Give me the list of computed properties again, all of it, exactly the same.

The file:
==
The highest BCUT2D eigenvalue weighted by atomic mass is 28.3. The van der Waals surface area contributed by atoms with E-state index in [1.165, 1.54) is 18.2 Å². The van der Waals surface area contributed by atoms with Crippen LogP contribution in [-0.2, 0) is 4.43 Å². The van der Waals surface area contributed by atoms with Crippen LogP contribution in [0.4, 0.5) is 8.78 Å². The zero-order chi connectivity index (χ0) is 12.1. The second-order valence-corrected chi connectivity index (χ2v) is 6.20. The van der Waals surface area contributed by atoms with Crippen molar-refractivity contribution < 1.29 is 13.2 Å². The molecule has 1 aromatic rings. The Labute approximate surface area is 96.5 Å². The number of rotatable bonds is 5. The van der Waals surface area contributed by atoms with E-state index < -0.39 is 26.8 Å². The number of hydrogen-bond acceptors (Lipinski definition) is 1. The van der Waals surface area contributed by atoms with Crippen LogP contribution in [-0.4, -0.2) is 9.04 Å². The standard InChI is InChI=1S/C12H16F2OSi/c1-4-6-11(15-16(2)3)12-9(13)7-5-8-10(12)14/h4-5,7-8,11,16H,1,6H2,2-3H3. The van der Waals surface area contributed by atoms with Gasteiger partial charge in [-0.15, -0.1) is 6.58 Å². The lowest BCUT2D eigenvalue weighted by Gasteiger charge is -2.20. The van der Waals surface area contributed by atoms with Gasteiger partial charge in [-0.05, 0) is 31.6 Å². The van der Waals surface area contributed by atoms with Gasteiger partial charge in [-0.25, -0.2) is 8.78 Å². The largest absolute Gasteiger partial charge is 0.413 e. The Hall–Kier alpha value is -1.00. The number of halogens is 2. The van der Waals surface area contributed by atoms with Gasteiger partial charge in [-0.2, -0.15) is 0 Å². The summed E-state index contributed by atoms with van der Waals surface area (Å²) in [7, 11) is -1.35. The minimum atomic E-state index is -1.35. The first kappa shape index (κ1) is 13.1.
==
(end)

The highest BCUT2D eigenvalue weighted by atomic mass is 28.3. The van der Waals surface area contributed by atoms with E-state index in [1.165, 1.54) is 18.2 Å². The van der Waals surface area contributed by atoms with Crippen LogP contribution in [-0.2, 0) is 4.43 Å². The van der Waals surface area contributed by atoms with Crippen LogP contribution in [0.4, 0.5) is 8.78 Å². The zero-order chi connectivity index (χ0) is 12.1. The second-order valence-corrected chi connectivity index (χ2v) is 6.20. The van der Waals surface area contributed by atoms with Crippen molar-refractivity contribution < 1.29 is 13.2 Å². The molecule has 1 aromatic rings. The Labute approximate surface area is 96.5 Å². The number of rotatable bonds is 5. The van der Waals surface area contributed by atoms with E-state index < -0.39 is 26.8 Å². The number of hydrogen-bond acceptors (Lipinski definition) is 1. The van der Waals surface area contributed by atoms with Crippen LogP contribution in [-0.4, -0.2) is 9.04 Å². The standard InChI is InChI=1S/C12H16F2OSi/c1-4-6-11(15-16(2)3)12-9(13)7-5-8-10(12)14/h4-5,7-8,11,16H,1,6H2,2-3H3. The van der Waals surface area contributed by atoms with Gasteiger partial charge in [-0.15, -0.1) is 6.58 Å². The lowest BCUT2D eigenvalue weighted by Gasteiger charge is -2.20. The van der Waals surface area contributed by atoms with Gasteiger partial charge in [-0.05, 0) is 31.6 Å². The van der Waals surface area contributed by atoms with Gasteiger partial charge in [-0.25, -0.2) is 8.78 Å². The largest absolute Gasteiger partial charge is 0.413 e. The Hall–Kier alpha value is -1.00. The number of halogens is 2. The van der Waals surface area contributed by atoms with Gasteiger partial charge in [-0.2, -0.15) is 0 Å². The summed E-state index contributed by atoms with van der Waals surface area (Å²) in [7, 11) is -1.35. The minimum atomic E-state index is -1.35. The first kappa shape index (κ1) is 13.1.